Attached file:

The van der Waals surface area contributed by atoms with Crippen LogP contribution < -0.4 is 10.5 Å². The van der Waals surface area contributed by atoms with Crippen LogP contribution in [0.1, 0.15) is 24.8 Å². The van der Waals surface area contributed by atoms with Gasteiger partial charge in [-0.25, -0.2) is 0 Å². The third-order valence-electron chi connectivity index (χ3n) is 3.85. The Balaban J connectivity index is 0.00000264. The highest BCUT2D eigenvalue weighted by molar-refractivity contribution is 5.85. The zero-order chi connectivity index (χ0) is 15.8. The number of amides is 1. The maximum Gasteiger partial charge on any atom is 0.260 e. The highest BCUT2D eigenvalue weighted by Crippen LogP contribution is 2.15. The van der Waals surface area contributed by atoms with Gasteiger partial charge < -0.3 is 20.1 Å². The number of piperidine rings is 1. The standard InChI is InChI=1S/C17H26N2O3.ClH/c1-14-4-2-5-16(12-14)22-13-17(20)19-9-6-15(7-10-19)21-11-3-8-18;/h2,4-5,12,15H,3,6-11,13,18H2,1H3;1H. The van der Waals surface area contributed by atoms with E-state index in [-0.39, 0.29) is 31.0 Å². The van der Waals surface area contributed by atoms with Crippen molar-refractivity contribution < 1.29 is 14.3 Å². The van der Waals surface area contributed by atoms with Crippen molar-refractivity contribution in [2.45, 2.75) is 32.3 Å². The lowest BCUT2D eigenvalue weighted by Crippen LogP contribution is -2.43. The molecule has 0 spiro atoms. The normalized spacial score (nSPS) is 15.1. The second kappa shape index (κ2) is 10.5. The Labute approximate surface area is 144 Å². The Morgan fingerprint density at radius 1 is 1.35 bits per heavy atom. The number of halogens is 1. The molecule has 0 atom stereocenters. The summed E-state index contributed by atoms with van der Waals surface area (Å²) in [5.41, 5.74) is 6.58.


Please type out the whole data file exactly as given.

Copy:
The van der Waals surface area contributed by atoms with Crippen LogP contribution < -0.4 is 10.5 Å². The van der Waals surface area contributed by atoms with Crippen LogP contribution in [0.1, 0.15) is 24.8 Å². The van der Waals surface area contributed by atoms with Gasteiger partial charge in [-0.25, -0.2) is 0 Å². The third-order valence-electron chi connectivity index (χ3n) is 3.85. The Balaban J connectivity index is 0.00000264. The highest BCUT2D eigenvalue weighted by molar-refractivity contribution is 5.85. The zero-order chi connectivity index (χ0) is 15.8. The number of amides is 1. The maximum Gasteiger partial charge on any atom is 0.260 e. The highest BCUT2D eigenvalue weighted by Crippen LogP contribution is 2.15. The van der Waals surface area contributed by atoms with Gasteiger partial charge < -0.3 is 20.1 Å². The number of piperidine rings is 1. The standard InChI is InChI=1S/C17H26N2O3.ClH/c1-14-4-2-5-16(12-14)22-13-17(20)19-9-6-15(7-10-19)21-11-3-8-18;/h2,4-5,12,15H,3,6-11,13,18H2,1H3;1H. The van der Waals surface area contributed by atoms with E-state index in [-0.39, 0.29) is 31.0 Å². The van der Waals surface area contributed by atoms with Crippen molar-refractivity contribution < 1.29 is 14.3 Å². The van der Waals surface area contributed by atoms with Crippen molar-refractivity contribution in [2.45, 2.75) is 32.3 Å². The lowest BCUT2D eigenvalue weighted by Crippen LogP contribution is -2.43. The molecule has 0 spiro atoms. The normalized spacial score (nSPS) is 15.1. The second kappa shape index (κ2) is 10.5. The Labute approximate surface area is 144 Å². The Morgan fingerprint density at radius 1 is 1.35 bits per heavy atom. The number of halogens is 1. The molecule has 0 atom stereocenters. The summed E-state index contributed by atoms with van der Waals surface area (Å²) in [5.41, 5.74) is 6.58.